Senate Bill 1662 MEDICAL LABORATORY SCIENCE PROFESSIONALS REGISTRY ACT has been filed by Senator Lucio.  For more information on what the bill says, please visit  It's time to get the word out!


Your barber, realtor, electrician and massage therapist are all licensed, but only 12 states in the US license medical laboratorians By Rodney E. Rohde, PhD, David M. Falleur, MEd, and Joanna R. Ellis, MS | Posted on 10 March 2015

The authors of this article have been lobbying the Texas Legislature to pass bills that would require medical laboratory professionals to be licensed to work in the state. Dr. Rodney E. Rohde is Professor and Chair of the Clinical Laboratory Science program at Texas State University and incoming President of the Texas Association for Clinical Laboratory Science (TACLS). David Falleur is Associate Professor at Texas State and serves on the TACLS Government Affairs Committee, which has started a petition for licensure in Texas. Joanna R. Ellis is Clinical Assistant Professor at Texas State University and outgoing President of TACLS.

Here, they write about the issue and why they think licensure should be mandatory.

When your doctor orders lab tests, are they performed and analyzed by licensed medical laboratorians? If you live in the United States, chances are the answer is no. Medical laboratory scientists (MLS) and medical laboratory technicians (MLT) are licensed in just 12 states.

Just 12 states in the US license medical laboratorians: California, Hawaii, Florida, New York, North Dakota, Rhode Island, Tennessee, Louisiana, Nevada, West Virginia, Montana and Georgia). Puerto Rico also has licensure. (Source: American Society for Clinical Laboratory Science – ASCLS; image by Joanna Ellis)State governments grant licenses in hundreds of other professions. In 2003, the Council of State Governments estimated that more than 800 occupations were licensed in one or more states. Among the healthcare occupations and professions licensed by states are physicians, physician assistants, dentists, nurses, midwives, respiratory care professionals, radiologic technicians, chiropractors, physical therapists, and pharmacists. Among the non-healthcare related occupations licensed by the states are plumbers, painters, general contractors, school bus drivers, barbers, bartenders, dogcatchers, cosmetologists, septic system installers and insurance agents.MLS and MLT professionals provide up to 70 percent of objective patient information to physicians so they can provide an accurate diagnosis and treatment plan, according to a 2002 study in Clinical Leadership and Management Review titled "The Value of the Laboratory Professional in the Continuum of Care."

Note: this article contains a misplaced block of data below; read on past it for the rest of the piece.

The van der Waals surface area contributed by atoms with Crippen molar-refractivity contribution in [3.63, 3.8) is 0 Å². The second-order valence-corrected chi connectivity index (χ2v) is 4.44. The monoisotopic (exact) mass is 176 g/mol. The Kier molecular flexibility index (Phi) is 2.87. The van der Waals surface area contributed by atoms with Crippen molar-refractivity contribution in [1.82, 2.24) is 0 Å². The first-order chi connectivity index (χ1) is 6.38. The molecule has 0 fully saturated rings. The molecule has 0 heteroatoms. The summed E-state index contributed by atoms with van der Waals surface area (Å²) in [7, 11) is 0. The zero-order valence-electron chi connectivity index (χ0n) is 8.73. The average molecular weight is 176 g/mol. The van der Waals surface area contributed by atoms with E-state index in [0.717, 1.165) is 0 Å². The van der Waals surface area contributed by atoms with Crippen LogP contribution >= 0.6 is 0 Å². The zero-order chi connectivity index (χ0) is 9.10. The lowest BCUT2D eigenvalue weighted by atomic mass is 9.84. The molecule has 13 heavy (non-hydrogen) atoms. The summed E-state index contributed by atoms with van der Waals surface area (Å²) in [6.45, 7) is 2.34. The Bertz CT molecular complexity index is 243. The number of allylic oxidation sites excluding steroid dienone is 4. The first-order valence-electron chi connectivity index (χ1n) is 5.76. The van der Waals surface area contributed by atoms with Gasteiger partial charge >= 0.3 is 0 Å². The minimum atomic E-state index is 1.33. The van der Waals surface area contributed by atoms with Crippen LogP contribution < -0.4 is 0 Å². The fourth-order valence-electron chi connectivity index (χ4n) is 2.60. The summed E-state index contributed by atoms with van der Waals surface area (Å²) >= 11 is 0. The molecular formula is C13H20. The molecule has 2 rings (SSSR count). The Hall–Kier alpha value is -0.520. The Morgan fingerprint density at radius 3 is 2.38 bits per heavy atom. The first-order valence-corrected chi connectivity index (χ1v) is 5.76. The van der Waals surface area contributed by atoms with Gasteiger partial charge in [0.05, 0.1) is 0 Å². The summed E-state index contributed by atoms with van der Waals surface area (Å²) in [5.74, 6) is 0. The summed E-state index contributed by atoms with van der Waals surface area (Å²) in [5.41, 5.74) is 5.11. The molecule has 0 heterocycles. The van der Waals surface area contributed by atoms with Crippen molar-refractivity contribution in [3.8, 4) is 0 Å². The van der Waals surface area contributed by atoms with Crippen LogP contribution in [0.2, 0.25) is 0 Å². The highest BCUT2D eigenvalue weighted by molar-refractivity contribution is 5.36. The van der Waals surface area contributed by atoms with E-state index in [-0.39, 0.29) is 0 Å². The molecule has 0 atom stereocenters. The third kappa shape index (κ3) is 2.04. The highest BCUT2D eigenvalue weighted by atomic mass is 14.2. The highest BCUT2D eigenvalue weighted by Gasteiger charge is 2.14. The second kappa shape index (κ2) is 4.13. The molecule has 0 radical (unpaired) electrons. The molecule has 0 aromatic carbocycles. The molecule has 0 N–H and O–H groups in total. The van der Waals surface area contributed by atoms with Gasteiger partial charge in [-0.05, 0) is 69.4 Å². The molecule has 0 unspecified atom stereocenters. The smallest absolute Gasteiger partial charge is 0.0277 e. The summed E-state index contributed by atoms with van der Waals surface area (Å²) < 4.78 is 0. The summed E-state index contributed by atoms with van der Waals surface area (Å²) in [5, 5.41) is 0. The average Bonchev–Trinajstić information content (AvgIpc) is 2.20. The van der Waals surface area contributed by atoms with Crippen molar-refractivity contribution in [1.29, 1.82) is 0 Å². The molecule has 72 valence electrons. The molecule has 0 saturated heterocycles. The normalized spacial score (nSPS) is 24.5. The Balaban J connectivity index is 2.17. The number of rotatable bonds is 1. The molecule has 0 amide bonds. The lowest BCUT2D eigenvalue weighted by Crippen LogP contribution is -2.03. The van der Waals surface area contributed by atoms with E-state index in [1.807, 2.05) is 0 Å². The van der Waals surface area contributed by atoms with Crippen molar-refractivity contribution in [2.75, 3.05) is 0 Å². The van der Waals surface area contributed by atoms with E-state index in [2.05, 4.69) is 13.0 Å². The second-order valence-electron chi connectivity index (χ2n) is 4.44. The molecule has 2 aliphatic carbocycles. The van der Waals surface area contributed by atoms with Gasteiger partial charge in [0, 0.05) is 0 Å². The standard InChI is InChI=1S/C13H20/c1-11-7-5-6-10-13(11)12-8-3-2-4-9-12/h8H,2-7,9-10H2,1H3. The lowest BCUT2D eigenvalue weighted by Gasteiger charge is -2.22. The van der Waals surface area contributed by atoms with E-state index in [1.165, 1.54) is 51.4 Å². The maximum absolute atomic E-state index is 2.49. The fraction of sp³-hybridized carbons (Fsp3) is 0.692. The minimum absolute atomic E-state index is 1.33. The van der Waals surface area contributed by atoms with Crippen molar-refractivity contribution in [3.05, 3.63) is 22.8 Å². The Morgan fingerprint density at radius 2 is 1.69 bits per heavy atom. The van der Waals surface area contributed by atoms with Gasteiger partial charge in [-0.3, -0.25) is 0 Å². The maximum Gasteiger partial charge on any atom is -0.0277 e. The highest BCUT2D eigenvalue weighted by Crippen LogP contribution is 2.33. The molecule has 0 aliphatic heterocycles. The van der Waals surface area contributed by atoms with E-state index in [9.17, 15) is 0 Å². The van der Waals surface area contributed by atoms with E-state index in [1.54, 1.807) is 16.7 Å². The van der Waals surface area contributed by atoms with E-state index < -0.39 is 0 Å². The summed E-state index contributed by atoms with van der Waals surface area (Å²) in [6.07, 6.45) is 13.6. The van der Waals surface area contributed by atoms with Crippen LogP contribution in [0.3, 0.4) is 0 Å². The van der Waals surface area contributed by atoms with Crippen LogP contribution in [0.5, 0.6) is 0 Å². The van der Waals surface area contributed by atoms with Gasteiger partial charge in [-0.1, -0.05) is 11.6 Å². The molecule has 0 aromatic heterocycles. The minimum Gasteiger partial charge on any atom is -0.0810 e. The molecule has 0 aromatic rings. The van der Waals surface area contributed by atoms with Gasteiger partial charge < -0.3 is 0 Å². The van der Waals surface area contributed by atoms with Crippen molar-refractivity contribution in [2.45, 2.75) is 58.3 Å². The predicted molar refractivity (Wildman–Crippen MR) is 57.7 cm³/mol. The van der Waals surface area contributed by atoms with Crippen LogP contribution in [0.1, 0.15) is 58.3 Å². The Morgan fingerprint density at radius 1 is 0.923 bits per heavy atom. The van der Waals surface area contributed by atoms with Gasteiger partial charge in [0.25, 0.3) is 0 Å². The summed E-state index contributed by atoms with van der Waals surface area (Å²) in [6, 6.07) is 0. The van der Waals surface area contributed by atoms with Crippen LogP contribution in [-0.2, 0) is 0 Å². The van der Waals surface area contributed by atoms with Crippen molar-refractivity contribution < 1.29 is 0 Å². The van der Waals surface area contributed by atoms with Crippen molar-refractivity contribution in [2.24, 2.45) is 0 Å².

Patient history along with physical signs and symptoms are vital, but most diagnoses need confirmation that only laboratory tests can provide. The laboratory professionals also contribute to wellness testing, guiding treatment and monitoring patient progress. It is not an overstatement to say that our professionals provide critical lifesaving information many times over the course of a work day: for example, complex testing to cross-match your blood for emergency surgery, to identify a genetic abnormality of a newborn, or to assist in the diagnosis of cystic fibrosis and cancers like Hodgkin’s disease.

Most people believe that there doctor perform these tests like we see on TV shows like House or Grey’s Anatomy. In fact, you would probably not want your personal physician to do your lab tests because the specialized skills required are not an integral part of the medical school curriculum. Formal coursework training in medical laboratory testing comprises a small portion of the curriculum for most health care professionals. However, for MLS and MLT students, medical laboratory theory for all 1,000+ available lab tests, sources of interference, and connections between test results and diagnoses is the main focus of their studies.

And yet, our profession is not licensed in most states!

For the full article, please click the following link:  The Case for Licensure